I understand the formal definition of Big-O: $f(n)$ is $O(g(n))$ if there exist constants $N$ and $c$ such that for $n>N$ we have that $f(n) \leq c\cdot g(n)$. However, the problem is that, by this definition, $2n+1$ is $O(n^2)$ even though it is more precise to say that it is $O(n)$.

So, to resolve this, is it possible to modify the definition as such: $f(n)$ is precisely $O(g(n))$ if there exist $N$ and $k$ such that $f(n) \leq k\cdot g(n)$, and $f(n) \geq k^{-1}g(n)$, for $n>N$? Are there any possible issues with this definition?

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    $\begingroup$ You are (re-)discovering the Theta notation. Congrats! en.wikipedia.org/wiki/… $\endgroup$ – Did Jun 14 '18 at 22:32
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    $\begingroup$ @Did According with the article you cite, theta notation suppose the existence of two constats $k_1$ and $k_2$. The OP asks for using only one constant. I'm not sure both ways are the same. $\endgroup$ – Dog_69 Jun 14 '18 at 22:47
  • $\begingroup$ You are correct, big O notation only specifies an upper bound. As was commented, the tight bound you are looking for is big theta. The problem with your new big O definition is that is not what big O means. $\endgroup$ – BDN Jun 14 '18 at 23:10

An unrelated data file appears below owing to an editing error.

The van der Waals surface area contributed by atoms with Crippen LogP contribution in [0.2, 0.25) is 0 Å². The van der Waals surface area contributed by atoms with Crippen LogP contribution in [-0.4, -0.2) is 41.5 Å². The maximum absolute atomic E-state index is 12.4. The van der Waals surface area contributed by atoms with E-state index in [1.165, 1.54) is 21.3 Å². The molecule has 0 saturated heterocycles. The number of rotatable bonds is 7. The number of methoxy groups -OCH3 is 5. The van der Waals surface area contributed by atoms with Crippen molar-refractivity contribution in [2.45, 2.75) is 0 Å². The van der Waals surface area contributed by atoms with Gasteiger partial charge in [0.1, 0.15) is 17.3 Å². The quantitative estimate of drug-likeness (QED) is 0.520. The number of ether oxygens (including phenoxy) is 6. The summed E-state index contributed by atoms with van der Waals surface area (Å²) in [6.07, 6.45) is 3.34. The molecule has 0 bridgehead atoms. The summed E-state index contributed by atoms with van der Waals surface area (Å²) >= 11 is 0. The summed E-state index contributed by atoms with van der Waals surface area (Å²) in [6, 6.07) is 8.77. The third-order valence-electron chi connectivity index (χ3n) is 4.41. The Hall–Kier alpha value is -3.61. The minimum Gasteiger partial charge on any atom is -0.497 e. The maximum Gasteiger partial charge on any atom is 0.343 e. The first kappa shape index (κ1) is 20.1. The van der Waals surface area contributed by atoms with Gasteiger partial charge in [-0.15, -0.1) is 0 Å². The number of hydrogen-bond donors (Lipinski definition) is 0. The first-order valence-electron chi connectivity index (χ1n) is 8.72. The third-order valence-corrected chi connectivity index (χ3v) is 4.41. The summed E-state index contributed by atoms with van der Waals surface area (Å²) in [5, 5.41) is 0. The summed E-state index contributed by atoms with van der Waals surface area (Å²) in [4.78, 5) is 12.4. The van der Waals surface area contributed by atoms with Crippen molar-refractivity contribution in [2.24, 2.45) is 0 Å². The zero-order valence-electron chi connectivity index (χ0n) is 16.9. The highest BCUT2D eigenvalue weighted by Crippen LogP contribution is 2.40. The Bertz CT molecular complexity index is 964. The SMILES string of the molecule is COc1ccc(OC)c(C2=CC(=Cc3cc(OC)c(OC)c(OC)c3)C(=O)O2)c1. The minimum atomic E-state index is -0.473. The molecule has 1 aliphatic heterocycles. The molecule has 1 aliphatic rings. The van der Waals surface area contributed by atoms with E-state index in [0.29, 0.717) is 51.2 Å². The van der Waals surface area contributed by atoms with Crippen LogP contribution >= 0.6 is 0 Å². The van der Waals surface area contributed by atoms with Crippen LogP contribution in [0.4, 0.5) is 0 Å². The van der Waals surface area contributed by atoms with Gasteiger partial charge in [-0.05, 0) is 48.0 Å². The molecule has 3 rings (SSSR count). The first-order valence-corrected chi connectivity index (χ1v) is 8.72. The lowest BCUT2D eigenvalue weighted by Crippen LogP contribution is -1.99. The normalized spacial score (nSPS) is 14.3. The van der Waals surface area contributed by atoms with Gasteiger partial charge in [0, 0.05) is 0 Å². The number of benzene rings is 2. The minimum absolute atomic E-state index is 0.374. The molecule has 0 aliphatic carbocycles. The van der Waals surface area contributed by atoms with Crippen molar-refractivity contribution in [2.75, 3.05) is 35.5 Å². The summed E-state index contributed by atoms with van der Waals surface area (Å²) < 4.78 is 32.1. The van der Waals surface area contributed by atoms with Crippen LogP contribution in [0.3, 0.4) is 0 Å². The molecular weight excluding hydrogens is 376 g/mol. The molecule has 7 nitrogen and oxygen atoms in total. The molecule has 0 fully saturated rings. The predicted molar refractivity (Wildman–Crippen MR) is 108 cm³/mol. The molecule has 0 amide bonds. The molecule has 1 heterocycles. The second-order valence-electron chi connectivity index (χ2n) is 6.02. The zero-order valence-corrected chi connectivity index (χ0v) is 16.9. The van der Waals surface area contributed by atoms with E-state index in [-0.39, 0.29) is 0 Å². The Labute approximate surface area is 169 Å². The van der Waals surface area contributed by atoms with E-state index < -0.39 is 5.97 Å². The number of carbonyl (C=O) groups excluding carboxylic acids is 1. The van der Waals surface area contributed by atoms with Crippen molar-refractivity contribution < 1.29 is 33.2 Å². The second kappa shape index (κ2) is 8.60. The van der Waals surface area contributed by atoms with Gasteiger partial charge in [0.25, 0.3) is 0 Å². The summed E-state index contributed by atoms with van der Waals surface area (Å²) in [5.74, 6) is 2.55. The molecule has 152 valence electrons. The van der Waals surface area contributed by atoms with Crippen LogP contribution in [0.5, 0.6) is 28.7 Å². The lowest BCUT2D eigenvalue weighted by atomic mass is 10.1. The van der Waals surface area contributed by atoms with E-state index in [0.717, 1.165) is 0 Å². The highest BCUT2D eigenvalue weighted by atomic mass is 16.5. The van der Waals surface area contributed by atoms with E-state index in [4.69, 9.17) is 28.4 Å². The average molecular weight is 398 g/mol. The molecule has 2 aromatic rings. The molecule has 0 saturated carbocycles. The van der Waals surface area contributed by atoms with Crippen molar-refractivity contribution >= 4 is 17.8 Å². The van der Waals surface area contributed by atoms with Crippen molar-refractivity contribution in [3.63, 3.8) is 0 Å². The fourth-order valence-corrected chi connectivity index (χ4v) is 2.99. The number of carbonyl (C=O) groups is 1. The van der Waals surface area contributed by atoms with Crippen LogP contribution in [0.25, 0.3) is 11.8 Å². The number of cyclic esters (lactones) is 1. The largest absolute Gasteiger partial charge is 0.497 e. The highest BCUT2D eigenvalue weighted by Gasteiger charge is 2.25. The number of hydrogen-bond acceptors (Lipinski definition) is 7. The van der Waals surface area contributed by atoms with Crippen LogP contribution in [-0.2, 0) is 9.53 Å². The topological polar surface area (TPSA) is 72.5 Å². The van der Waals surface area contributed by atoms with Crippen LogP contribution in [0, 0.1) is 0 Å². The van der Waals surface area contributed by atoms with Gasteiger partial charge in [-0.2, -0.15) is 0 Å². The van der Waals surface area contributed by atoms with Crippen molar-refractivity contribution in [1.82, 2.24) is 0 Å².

• $\begingroup$ @Dog_69 The existence of a finite upper bound $k_2$ and of a positive lower bound $k_1$ is strictly equivalent to the existence of a single bound $k\geqslant1$ used as $k$ for the upper bound and as $1/k$ for the lower bound. Thus, indeed, "both ways are the same". $\endgroup$ – Did Jun 15 '18 at 12:03

Big-O notation lets you provide a loose upper bound for the behaviour of the function. It makes it easier to prove results quickly, and it also lets you group functions together and even provide simple demarcations between groups of functions.

This is what lets you do things like note the divide between polynomially-bounded functions (i.e. ones that are $O(x^n)$ for some $n \in \mathbb{N}$) and those that aren't.

And often, that's all you need. You're not trying to put strict asymptotic bounds on the function, you're just trying to get enough of an idea of its behaviour to work with in some fashion. And sometimes, trying to get a stricter bound is actually a lot of work, which will sometimes not be worth the effort.

  • $\begingroup$ The pertinence of the views expressed in the third paragraph is of course quite domain dependent. $\endgroup$ – Did Jun 15 '18 at 12:04
  • $\begingroup$ Situation-dependent, even. I wasn't trying to suggest that you never need theta notation, just that there are circumstances where the weaker bound is sufficient and that's when you can use big-O. $\endgroup$ – ConMan Jun 17 '18 at 23:27

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